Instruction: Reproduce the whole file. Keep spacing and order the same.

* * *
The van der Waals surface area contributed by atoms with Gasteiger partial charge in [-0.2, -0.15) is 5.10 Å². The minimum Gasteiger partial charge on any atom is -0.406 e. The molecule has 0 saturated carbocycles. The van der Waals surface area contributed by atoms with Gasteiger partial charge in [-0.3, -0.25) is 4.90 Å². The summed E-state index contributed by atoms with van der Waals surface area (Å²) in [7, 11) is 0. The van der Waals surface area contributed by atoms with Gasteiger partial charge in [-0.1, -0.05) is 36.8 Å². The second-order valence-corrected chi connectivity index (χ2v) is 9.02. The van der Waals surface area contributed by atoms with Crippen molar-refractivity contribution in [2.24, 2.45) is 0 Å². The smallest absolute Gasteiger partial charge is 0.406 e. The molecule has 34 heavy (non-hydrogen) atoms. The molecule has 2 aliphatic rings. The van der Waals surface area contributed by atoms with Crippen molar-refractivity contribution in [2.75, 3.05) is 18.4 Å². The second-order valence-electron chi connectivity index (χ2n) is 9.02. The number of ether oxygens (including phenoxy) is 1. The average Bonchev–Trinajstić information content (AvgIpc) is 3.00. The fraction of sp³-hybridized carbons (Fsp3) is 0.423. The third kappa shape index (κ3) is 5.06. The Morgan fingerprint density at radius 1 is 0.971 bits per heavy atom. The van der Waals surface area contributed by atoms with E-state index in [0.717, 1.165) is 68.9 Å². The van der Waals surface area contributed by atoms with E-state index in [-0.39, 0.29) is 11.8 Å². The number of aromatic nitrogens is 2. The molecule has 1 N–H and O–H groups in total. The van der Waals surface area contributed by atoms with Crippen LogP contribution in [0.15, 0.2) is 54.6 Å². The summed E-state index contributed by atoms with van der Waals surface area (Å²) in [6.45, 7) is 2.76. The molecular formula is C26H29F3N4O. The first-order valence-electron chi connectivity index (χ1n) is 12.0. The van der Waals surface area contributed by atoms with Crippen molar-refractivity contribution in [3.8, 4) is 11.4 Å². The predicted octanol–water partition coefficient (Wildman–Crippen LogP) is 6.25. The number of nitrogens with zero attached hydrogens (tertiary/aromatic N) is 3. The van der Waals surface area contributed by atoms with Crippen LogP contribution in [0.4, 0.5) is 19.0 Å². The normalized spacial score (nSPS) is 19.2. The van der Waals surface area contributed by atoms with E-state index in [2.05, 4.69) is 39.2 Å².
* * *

The van der Waals surface area contributed by atoms with Gasteiger partial charge in [-0.2, -0.15) is 5.10 Å². The minimum Gasteiger partial charge on any atom is -0.406 e. The molecule has 0 saturated carbocycles. The van der Waals surface area contributed by atoms with Gasteiger partial charge in [-0.3, -0.25) is 4.90 Å². The summed E-state index contributed by atoms with van der Waals surface area (Å²) in [7, 11) is 0. The van der Waals surface area contributed by atoms with Gasteiger partial charge in [-0.1, -0.05) is 36.8 Å². The second-order valence-corrected chi connectivity index (χ2v) is 9.02. The van der Waals surface area contributed by atoms with Crippen molar-refractivity contribution in [2.24, 2.45) is 0 Å². The smallest absolute Gasteiger partial charge is 0.406 e. The molecule has 34 heavy (non-hydrogen) atoms. The molecule has 2 aliphatic rings. The van der Waals surface area contributed by atoms with Crippen molar-refractivity contribution in [2.75, 3.05) is 18.4 Å². The second-order valence-electron chi connectivity index (χ2n) is 9.02. The number of ether oxygens (including phenoxy) is 1. The average Bonchev–Trinajstić information content (AvgIpc) is 3.00. The fraction of sp³-hybridized carbons (Fsp3) is 0.423. The third kappa shape index (κ3) is 5.06. The Morgan fingerprint density at radius 1 is 0.971 bits per heavy atom. The van der Waals surface area contributed by atoms with E-state index in [0.717, 1.165) is 68.9 Å². The van der Waals surface area contributed by atoms with E-state index in [-0.39, 0.29) is 11.8 Å². The number of aromatic nitrogens is 2. The molecule has 1 N–H and O–H groups in total. The van der Waals surface area contributed by atoms with Crippen LogP contribution in [0.15, 0.2) is 54.6 Å². The summed E-state index contributed by atoms with van der Waals surface area (Å²) in [6.45, 7) is 2.76. The molecular formula is C26H29F3N4O. The first-order valence-electron chi connectivity index (χ1n) is 12.0. The van der Waals surface area contributed by atoms with Crippen molar-refractivity contribution in [3.8, 4) is 11.4 Å². The predicted octanol–water partition coefficient (Wildman–Crippen LogP) is 6.25. The number of nitrogens with zero attached hydrogens (tertiary/aromatic N) is 3. The van der Waals surface area contributed by atoms with Crippen LogP contribution in [0.4, 0.5) is 19.0 Å². The normalized spacial score (nSPS) is 19.2. The van der Waals surface area contributed by atoms with E-state index in [2.05, 4.69) is 39.2 Å².